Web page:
On Friday, Congress passed the first significant amendments to the Family and Medical Leave Act (FMLA) in over a decade.  Morguefile - militaryThe Bill still needs to be signed by President Bush in order for it to become effective. 

The new bill, which has yet to be signed by President Bush, creates an additional category for the traditional 12 week leave. Specifically, an employee may take 12 weeks leave, where the spouse, or a son, daughter, or parent of the employee is on active duty (or has been notified of an impending call or order to active duty) in the Armed Forces in support of a contingency operation and there is a "qualifying exigency" which is to be defined by the Secretary of Labor by regulation.

In addition, and in an unique approach to leave issues, Congress has also created a "Servicemember Family Leave" where an eligible employee who is the spouse, son, daughter, parent, or next of kin of an injured servicemember needs to take care of them. The employee in this situation is entitled to 26 weeks leave.  This appears to be a one-time only leave. 

For Connecticut employers, this new bill will only add to the confusion over which leave (state or federal) applies. For the time being (and when signed by President Bush), this new leave will only apply to those employers covered under the Federal FMLA laws, not the state.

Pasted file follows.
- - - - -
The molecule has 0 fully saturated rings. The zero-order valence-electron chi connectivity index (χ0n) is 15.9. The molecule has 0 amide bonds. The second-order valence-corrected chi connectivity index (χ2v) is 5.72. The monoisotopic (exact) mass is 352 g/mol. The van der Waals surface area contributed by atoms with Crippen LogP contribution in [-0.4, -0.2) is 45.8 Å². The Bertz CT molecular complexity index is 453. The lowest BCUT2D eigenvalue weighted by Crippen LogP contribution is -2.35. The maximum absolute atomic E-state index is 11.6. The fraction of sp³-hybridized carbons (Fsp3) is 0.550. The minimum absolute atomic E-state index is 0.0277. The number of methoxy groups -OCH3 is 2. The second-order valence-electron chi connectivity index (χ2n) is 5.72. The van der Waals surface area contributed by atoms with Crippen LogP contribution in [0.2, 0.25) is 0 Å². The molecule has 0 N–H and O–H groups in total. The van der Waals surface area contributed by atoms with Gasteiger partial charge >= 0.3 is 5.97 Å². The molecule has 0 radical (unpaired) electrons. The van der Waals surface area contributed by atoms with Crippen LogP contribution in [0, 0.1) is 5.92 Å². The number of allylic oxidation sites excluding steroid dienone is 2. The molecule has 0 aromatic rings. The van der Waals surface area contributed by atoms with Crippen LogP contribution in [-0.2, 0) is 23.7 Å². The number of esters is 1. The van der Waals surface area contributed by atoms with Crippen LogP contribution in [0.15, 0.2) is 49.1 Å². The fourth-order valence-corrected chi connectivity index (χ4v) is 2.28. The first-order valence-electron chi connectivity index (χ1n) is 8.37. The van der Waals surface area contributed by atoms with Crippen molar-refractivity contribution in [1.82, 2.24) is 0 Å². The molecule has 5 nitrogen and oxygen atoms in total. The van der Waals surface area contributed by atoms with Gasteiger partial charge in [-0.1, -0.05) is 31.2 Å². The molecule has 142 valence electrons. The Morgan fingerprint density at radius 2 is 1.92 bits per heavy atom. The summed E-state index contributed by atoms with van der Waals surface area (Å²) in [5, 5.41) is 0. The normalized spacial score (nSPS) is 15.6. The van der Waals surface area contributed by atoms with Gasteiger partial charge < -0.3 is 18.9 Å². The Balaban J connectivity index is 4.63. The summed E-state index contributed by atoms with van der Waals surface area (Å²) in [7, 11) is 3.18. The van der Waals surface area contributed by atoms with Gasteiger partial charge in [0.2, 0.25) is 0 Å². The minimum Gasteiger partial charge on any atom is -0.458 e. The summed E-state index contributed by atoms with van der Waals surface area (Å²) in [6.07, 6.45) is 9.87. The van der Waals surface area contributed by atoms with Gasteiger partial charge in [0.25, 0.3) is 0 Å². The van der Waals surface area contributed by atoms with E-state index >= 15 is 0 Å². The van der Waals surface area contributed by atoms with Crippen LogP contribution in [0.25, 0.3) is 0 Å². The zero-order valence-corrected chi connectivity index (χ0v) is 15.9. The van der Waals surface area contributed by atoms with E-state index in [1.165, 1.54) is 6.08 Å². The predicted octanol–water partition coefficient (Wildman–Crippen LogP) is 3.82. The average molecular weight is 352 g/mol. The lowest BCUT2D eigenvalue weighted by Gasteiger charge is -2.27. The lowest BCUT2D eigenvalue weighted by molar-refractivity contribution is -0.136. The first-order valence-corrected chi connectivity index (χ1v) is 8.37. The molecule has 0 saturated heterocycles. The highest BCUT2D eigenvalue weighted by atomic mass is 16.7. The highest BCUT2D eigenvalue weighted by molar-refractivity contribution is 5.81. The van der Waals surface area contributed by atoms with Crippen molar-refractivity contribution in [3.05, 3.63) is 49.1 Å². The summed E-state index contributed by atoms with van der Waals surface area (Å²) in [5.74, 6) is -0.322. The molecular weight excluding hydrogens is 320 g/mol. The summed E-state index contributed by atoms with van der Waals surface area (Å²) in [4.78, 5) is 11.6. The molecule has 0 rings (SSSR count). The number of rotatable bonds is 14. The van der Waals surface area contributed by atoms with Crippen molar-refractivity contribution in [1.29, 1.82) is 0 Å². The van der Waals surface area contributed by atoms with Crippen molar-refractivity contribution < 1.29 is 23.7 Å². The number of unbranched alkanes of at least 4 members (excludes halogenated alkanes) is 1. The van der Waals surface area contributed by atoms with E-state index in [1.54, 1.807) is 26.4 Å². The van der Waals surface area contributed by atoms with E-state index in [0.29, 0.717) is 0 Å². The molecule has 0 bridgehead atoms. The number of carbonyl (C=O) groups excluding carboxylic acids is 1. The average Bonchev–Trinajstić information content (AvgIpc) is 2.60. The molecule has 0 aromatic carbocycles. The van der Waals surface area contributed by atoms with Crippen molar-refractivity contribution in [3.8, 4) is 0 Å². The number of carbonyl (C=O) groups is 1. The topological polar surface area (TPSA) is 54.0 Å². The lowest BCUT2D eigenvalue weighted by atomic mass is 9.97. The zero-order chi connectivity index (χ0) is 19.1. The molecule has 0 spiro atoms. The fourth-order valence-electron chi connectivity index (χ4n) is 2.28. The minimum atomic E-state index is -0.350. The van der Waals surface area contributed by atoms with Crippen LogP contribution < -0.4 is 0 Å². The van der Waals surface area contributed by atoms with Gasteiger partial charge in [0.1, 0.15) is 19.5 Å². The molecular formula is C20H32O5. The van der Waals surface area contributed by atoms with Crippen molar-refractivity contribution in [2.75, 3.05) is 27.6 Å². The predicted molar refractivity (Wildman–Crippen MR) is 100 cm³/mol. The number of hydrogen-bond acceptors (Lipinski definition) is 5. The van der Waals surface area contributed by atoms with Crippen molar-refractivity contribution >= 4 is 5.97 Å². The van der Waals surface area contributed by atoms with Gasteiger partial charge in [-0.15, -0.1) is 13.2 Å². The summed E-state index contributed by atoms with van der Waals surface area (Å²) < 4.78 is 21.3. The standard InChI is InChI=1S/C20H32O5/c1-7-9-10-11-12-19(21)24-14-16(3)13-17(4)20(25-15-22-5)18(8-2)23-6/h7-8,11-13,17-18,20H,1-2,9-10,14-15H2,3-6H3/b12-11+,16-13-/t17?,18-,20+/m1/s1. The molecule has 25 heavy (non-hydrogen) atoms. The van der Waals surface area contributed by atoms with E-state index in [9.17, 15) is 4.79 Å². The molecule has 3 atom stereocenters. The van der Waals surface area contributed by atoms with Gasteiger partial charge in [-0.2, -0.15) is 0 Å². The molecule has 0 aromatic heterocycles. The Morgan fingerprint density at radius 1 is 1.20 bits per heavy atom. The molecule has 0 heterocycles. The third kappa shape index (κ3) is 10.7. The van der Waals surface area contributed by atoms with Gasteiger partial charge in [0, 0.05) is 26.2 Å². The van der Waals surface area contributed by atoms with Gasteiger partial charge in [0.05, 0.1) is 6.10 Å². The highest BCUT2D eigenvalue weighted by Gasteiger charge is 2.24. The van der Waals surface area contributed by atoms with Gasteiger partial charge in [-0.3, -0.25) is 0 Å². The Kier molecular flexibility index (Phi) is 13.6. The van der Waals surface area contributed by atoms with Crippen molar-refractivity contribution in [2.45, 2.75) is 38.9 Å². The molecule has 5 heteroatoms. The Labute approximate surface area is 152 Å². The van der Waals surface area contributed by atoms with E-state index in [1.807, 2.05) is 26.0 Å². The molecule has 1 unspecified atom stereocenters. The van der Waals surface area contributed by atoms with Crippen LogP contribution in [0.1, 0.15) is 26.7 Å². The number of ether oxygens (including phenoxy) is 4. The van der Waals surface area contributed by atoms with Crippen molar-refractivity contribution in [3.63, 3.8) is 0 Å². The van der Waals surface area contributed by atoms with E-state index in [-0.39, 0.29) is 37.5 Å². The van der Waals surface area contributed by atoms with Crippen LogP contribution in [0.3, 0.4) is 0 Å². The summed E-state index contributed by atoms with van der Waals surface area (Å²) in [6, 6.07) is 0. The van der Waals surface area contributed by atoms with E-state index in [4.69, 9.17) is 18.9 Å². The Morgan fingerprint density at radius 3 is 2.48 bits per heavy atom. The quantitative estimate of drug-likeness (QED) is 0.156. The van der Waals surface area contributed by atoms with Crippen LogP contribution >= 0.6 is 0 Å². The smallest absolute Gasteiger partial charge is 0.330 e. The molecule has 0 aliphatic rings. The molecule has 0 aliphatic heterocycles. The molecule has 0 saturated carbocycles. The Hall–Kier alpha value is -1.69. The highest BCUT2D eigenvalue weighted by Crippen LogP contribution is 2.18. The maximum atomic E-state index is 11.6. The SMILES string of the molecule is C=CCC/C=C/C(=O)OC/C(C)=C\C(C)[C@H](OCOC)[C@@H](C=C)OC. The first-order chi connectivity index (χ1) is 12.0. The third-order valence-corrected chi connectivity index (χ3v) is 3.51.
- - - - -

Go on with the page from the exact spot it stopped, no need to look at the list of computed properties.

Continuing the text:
Note that this expanded leave section is part of an overall military spending package.  There remains the possibility of a veto on it so employers should keep checking back for final approval and an effective date.

The legislation had been introduced by Senator Chris Dodd (D-Conn.) and he expressed his pleasure with its passage in a statement on Friday. 

"By passing this important legislation we will protect family members’ rights to keep their jobs when they are providing important care and we will ensure that our injured troops receive the comfort and attention that they need," he said. 

According to the roll call, Dodd was absent from the final vote on the conference report on Friday.